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Date Set for Porcupine Bank Closure Judicial Review

It has been confirmed that the court case brought by fishermen Pat Fitzpatrick and Michael Flannery will be heard in full starting on the 1st May 2018 for four days.

The case which will focus centrally on the closure of the Porcupine Bank Dublin Bay Prawn (nephrops) fisheries to Irish boats will be heard before the High Court and is expected to last four days. It has been confirmed that Ms Justice Una Ni Rafferty will be the presiding judge over the case.

The summer of 2017 saw the SFPA announce a new approach to the prawn fishery in Area VII and in particular the Porcupine Bank. They advised the Minister that they could no longer rely on the Log books for the purposes of certifying the catch outtake in Area IV and by October it became clear to the Industry that the SPFA and the Minister were not for changing.

The SFPA new system reported that 1,991 tonnes of Dublin Bay Prawns caught in FU16 versus the 773 tonnes recorded in the log books and the closure was reported to cost prawn fishing boats up to €6m. This resulted in three of the Irish fish producers organisations (the IFPO, the KFO and the IS&EFPO) in agreeing that steps were needed to address the situation.

Fishermen, Pat Fitzpatrick and Michael Flannery agreed to be the Applicants in a legal action for the purposes of bringing the High Court Applications. On the 13th of November a Motion was brought for Leave for Judicial Review was applied for before the High Court.

This is where the Court is requested to determine whether or not the method adopted by the SFPA was lawful or not.

The Court granted leave and put the motion for Judicial Review returnable for the 23rd of January 2018. Within the Industry there was great concern about the effect on the 2018 quota and so it was determined that we would bring a second motion to seek an injunction to prevent the Minister and the SFPA from reporting a total catch of 1,991 tonnes in FU16 for 2017.

The motion came before the High Court late in December for four days hearing. The applicants set out to the Court how the new approach was not permitted by EU law and that the effect of the SFPA reporting the figure of 1,991 would be ruinous to both applicant’s.

In the case of injunction’s there is a very body of law setting strict technical tests as to when an injunction is granted and there is a clear policy from the Courts that Injunctions should not be easy to get. In terms of what the Applicants asked of the Court, it was suggested that there were two types of Injunctions.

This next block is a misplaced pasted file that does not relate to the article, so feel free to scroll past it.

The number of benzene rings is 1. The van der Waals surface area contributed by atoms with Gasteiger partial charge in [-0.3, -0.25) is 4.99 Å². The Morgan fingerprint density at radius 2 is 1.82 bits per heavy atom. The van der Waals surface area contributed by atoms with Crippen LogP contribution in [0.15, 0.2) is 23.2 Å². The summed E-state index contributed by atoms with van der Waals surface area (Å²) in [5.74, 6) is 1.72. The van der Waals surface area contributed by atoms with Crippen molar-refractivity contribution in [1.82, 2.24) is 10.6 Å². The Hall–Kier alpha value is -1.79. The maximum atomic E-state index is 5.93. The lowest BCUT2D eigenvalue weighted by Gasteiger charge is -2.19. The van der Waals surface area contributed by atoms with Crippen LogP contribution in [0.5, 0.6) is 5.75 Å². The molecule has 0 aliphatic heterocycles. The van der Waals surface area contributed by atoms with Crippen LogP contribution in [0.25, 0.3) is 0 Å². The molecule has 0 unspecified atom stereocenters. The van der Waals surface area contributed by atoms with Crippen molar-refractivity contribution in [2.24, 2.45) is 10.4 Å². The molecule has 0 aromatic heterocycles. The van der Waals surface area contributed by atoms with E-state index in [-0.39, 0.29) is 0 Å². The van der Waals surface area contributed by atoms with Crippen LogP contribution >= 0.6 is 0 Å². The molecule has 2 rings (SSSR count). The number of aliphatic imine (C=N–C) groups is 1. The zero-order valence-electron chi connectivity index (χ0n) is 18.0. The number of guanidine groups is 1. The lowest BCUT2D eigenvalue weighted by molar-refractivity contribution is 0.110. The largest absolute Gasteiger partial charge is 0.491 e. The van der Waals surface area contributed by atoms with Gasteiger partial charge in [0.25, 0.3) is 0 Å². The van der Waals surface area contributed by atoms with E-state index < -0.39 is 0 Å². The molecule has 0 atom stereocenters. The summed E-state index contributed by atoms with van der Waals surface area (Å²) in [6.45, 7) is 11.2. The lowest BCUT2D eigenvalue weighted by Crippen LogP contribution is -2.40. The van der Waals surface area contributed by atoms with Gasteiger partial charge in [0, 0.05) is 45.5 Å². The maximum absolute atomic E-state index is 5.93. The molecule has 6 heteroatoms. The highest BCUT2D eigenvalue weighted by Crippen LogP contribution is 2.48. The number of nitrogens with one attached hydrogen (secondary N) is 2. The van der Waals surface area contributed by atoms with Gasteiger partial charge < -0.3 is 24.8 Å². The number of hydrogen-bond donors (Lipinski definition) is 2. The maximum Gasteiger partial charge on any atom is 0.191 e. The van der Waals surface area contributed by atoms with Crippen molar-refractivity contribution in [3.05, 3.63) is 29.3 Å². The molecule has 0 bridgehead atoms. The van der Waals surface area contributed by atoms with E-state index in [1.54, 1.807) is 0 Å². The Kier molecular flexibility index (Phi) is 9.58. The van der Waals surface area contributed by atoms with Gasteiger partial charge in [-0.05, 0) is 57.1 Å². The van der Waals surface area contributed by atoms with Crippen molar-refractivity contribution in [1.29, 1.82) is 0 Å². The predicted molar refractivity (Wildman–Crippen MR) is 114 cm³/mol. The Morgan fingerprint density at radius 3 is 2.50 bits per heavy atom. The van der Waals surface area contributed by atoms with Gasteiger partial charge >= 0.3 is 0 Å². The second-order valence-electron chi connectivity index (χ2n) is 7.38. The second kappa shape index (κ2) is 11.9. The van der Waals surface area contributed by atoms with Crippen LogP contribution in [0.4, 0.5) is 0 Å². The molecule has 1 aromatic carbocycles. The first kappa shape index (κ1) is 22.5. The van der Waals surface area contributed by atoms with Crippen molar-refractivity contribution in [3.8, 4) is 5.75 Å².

One category of injunction was Mandatory (ie it must be done – the SFPA must correct the numbers reported to the Commission and in relation to the Minister, that he would direct the SFPA to refer to the Logbook only). The second type of injunction, was a prohibitory type of injunction (i.e do not do something).

The first type of Injunction, requires the case to be of a strong nature. The second type of injunction, requires the case to be of a ‘arguable’ nature. On the 11th January the Court found the following:

1. That the case was not strong, but it was arguable

2. The Judge felt that all of the injunctions sought were mandatory and not prohibitory.

3. The main test to get an injunction is that Damages are NOT an adequate remedy.

The Judge felt that the State could very easily compensate each and every Fisherman. Accordingly, the Injunction was refused. The motion for an Injunction concluded on Monday the 22nd January and on Tuesday the 23rd January, the Court will direct when the case for Judicial Review will be heard. This is the part of the case which will fully focus on the Methodology deployed by the SFPA.

The matter of costs was before the court on 22nd January and despite extensive submissions from the legal team for both the Minister and the sea fishery protection authority, the judge, Ms Justice Una Rafferty refused to make a costs order.

The judge has reserved the question of the costs of the injunction to the hearing of the action. Ms Justice Ni Rafferty arrived at this decision partly as a result of her own judgement delivered earlier. She had commented in her decision that one of the reasons why we were not granted an injunction was because the state could compensate fishermen by way of damages and therefore the financial position of the fishermen would not be prejudiced.

However, during the legal arguments the legal team for the fishermen, had highlighted that the law was such in European law matters, that getting damages was nearly impossible from a legal point of view. In her own judgement she referenced this as being a potential ‘Catch-22’ where you win your case and do not get damages. The Justice Ni Rafferty has agreed to stay in the case and will hear the main action on 23rd April.

It would normally be the case, that if you lose you have costs awarded against you. This was a significant outcome for the case.

Conways Solicitors represented the two Applicants in this case.

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